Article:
Yu Centrik has worked on several projects assessing Interactive Voice Response (IVR) interfaces. We have conducted an evaluation of four automated telephone systems for various government agencies (using touch-tone, not speech recognition). In total, 74 participants from the general public have assessed these systems at different times.
Among the ergonomic weaknesses that we identified, some of the most common were related to terminology. We define terminology as not only the collection of words which make up a domain (a system’s ‘lexicon’ – vocabulary, jargon, labels used, options, etc.), but also the syntax of formulating an option or message.
According to our observations, 43% of problems are related directly to terminology.
What problems? What solutions?
Here are five points that we consider essential to minimize terminology problems.
1. Word Choice
To understand which level of terminology is appropriate, listening and transcribing the exact wording of real phone conversations is a necessary approach. As mentioned by Gardner-Bonneau & Blanchard (2008), we must design for the situations that callers encounter and structure the dialogue in the way they think.
Example: Option “For a road accident, press 1” would be better received and identified as¨If you have suffered a road accident, Press 1¨.
Overcomplicated terminology and information directly translates to lost time, frustration and even giving users an impression that they are having difficulties when the fault truly lies with the system. Since IVRs are sequential and not interactive, the key is simplicity.
Often, the caller already has a keyword in mind. ¨Because callers quicly forget what they hear¨ , it is important to emphasize one keyword in each menu option. In designing verbal prompts, it is also integral to pay attention to word order, use short sentences and avoid both acoustically similar and unnecessary words.
Example: ¨To make an appointment with a appliance repairman, to modify or cancel an existing appointment or to learn about repair costs and services, press 1¨.
Here we have a menu option which is too long, discussing two different situations (making an appointment and gathering information). The acoustic similarity between Appoint and Appliance, Repair ans Repairman might also contribute to confusion and mistakes.
The following would be a viable alternative:
To make, change or cancel an appointment, press 1;
For our services and prices, press 2.
3. Accuracy and Clarity
A single bad term may be the reason that a menu option is not selected. It is essential to be very explicit and avoid ambiguity.
Example 1: Option ¨If you’re leaving Quebec, press 4¨
Does ¨leaving Quebec¨ mean a permanent or temporary leave? Should the caller select this option if he’s going on a holiday? Keeping in mind that hesitations cause errors in the system, and that after two or three errors the user is automatically transferred to an attendant, this option does not meet the caller nor the client’s objectives of connecting the call to the right attendant.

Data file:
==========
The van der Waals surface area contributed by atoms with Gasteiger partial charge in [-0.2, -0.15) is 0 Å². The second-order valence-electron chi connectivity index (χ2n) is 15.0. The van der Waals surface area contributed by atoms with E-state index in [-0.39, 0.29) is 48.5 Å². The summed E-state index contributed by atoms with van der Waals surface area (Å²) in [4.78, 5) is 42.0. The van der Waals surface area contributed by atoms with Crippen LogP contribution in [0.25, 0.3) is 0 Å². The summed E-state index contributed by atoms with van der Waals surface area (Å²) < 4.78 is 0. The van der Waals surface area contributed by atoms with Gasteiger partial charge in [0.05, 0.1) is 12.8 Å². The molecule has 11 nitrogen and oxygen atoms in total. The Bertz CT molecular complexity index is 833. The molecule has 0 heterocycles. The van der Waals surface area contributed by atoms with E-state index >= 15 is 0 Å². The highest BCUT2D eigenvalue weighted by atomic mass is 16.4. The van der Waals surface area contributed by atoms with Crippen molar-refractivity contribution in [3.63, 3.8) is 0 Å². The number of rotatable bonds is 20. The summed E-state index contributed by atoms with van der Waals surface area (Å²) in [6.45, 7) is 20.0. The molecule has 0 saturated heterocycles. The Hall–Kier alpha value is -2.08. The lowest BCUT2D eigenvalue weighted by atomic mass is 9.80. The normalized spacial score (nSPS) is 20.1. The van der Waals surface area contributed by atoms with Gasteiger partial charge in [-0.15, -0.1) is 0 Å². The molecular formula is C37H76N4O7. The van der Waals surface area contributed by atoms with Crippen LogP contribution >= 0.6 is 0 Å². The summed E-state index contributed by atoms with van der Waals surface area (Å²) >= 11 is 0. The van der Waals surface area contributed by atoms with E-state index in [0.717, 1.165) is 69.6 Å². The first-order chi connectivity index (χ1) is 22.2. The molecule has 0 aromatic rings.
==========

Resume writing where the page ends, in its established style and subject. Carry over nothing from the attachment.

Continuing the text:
Example 2: ¨If you receive , press 1; Otherwise, press 2¨
Participants hesitated between the two options. If the second option says ¨If you haven’t received it yet, press 2¨ instead of “otherwise, press 2”, the caller identifies the option easier and makes the appropriate selection based on hearing their explicit situation, helping to avoid mistakes.
A uniform vocabulary will minimize confusion and ensure consistency throughout the application, which enhances the caller’s mental model of the system. Le Centre d’Expertise des Grands Organismes  also recommends that terminology be homogeneous through all channels of communication. Expert advice: this issue should be addressed and applied across the client organization to improve the overall customer expérience : website, customer service, brochures, points of sale.
Example: ¨For questions about your installments, press 2¨
If you did not receive your payment yet, press 3″
Talking about installments and payment may seem identical, but a caller will quickly wonder if installments and payments are the same thing.
Recognizing that decision-making in the system must be fast, it is essential to avoid creating any such uncertainty for the caller.
Unexplained jargon is a common error for IVR system designers, especially when they are used to designing websites where additional explanations can be accessible through a simple ‘more’ link. ?In an automated telephone system, it is extremely difficult for a caller to try and access complimentary information. One solution is to combine jargon with concise, in-line explanations.
Example: Instead of ¨For more information on the E10411 form, press 1; ¨we could say:¨ For information on the E10411 form which covers European health costs, press 1¨.
Callers can identify either the form number or its function. The option fits the caller’s experience.
Terminology is the most difficult part of an IVR to put into practice since language invites multiple interpretations. ?This fact is precisely why it is so important to conduct a thorough analysis of the vocabulary being used by real callers through listening and rigorous usability testing.
Yu Centrik is currently preparing to give a full course on Voice Response Interface design in Quebec City in the fall. To learn more, contact us!
 Centre d’Expertise des Grands Organismes; (2008); Système de réponse vocale interactive: les meilleures pratiques pour les interfaces vocales. http://www.grandsorganismes.gouv.qc.ca/pages/index_f.aspx?DetailID=92
 D. Gardner-Bonneau & H.E. Blanchard, (2008); Human Factors and Voice interactive Systems, Second Edition; Springer, New York, USA.
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